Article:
Rabbis and wives

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A.A. Knopf, Oct 12, 1982 - Biography & Autobiography - 307 pages
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Three novellas by an internationally celebrated writer provide a luminous view of a Jewish village in Lithuania between the two world wars and some of its residents

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Review: Rabbis and Wives

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It's difficult to read a book by someone who many characterize as a great writer with a beginner's mind. Many call Chaim Grade the greatest postwar Yiddish prose stylist. This book, a series of three ... Read full review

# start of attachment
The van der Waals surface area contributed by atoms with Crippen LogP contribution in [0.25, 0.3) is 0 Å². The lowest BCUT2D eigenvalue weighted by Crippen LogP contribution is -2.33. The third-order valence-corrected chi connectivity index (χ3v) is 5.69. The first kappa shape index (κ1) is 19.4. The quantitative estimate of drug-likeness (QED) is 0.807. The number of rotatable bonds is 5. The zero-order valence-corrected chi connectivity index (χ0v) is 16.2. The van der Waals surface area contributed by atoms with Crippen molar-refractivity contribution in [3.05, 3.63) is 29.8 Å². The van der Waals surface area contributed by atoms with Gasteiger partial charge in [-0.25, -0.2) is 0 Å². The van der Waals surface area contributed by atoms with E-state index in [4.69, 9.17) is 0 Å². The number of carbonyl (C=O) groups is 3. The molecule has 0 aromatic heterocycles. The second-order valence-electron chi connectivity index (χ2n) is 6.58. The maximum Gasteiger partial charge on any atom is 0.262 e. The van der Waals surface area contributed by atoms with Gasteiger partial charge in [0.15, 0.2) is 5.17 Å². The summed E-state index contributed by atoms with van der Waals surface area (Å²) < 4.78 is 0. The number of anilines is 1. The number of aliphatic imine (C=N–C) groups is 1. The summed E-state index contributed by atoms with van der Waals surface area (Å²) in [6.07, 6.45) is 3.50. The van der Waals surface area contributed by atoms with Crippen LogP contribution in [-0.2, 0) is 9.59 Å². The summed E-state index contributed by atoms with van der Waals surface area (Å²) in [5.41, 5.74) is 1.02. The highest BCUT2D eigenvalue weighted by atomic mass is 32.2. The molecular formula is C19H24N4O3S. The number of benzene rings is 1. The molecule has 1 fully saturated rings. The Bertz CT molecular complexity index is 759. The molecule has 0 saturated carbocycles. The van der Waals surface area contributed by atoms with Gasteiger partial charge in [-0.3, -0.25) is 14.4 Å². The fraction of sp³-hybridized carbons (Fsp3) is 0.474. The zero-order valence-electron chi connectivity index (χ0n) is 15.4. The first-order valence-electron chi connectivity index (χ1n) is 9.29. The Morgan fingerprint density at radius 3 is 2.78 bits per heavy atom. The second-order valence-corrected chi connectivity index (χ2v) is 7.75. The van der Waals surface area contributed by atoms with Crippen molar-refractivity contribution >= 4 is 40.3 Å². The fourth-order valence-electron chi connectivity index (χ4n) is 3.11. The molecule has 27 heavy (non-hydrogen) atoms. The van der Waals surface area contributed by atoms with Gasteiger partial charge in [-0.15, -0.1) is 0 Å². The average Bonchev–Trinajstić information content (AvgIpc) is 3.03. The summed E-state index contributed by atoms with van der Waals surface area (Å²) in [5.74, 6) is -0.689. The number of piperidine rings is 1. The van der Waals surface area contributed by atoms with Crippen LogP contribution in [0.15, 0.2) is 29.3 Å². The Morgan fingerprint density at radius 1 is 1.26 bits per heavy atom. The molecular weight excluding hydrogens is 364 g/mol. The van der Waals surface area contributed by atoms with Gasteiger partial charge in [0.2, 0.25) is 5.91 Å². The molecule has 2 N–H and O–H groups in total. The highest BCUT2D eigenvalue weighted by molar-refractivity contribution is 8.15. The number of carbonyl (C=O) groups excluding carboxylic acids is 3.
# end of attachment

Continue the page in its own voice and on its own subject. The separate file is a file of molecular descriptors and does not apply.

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About the author (1982)

Grade was born in Vilna, Poland, where he received a thorough education in the talmudic academies of the region. He began writing poetry in 1932 and soon won literary recognition. He escaped the Nazi onslaught as a refugee in the Soviet Union, only to return to Poland after the war to find his mother and wife killed and his hometown destroyed. His later work, both poetry and prose, reflect the tragic Holocaust theme and is dedicated to the re-creation of a world that is no more. His characters are deeply rooted in Jewish tradition and the lore of his native land; his poetry is forceful and dramatic, with the pathos of national and personal tragedy.

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